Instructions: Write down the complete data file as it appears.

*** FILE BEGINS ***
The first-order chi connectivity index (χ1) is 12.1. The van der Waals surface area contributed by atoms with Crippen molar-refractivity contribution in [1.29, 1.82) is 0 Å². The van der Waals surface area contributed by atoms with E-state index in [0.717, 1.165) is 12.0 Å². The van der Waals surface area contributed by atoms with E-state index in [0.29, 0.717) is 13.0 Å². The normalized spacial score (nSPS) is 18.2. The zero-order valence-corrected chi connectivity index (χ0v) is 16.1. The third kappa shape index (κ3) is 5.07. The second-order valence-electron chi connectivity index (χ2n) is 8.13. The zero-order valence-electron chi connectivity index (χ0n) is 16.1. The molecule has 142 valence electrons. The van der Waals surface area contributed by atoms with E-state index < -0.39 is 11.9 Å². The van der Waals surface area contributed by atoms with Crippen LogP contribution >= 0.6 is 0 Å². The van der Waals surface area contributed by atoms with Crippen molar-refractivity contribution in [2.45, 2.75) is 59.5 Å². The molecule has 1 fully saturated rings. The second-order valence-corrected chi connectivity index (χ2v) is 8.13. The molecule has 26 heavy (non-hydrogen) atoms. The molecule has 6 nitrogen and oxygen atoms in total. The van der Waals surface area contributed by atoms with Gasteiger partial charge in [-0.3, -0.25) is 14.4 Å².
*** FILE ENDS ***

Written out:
The first-order chi connectivity index (χ1) is 12.1. The van der Waals surface area contributed by atoms with Crippen molar-refractivity contribution in [1.29, 1.82) is 0 Å². The van der Waals surface area contributed by atoms with E-state index in [0.717, 1.165) is 12.0 Å². The van der Waals surface area contributed by atoms with E-state index in [0.29, 0.717) is 13.0 Å². The normalized spacial score (nSPS) is 18.2. The zero-order valence-corrected chi connectivity index (χ0v) is 16.1. The third kappa shape index (κ3) is 5.07. The second-order valence-electron chi connectivity index (χ2n) is 8.13. The zero-order valence-electron chi connectivity index (χ0n) is 16.1. The molecule has 142 valence electrons. The van der Waals surface area contributed by atoms with E-state index < -0.39 is 11.9 Å². The van der Waals surface area contributed by atoms with Crippen LogP contribution >= 0.6 is 0 Å². The van der Waals surface area contributed by atoms with Crippen molar-refractivity contribution in [2.45, 2.75) is 59.5 Å². The molecule has 1 fully saturated rings. The second-order valence-corrected chi connectivity index (χ2v) is 8.13. The molecule has 26 heavy (non-hydrogen) atoms. The molecule has 6 nitrogen and oxygen atoms in total. The van der Waals surface area contributed by atoms with Gasteiger partial charge in [-0.3, -0.25) is 14.4 Å².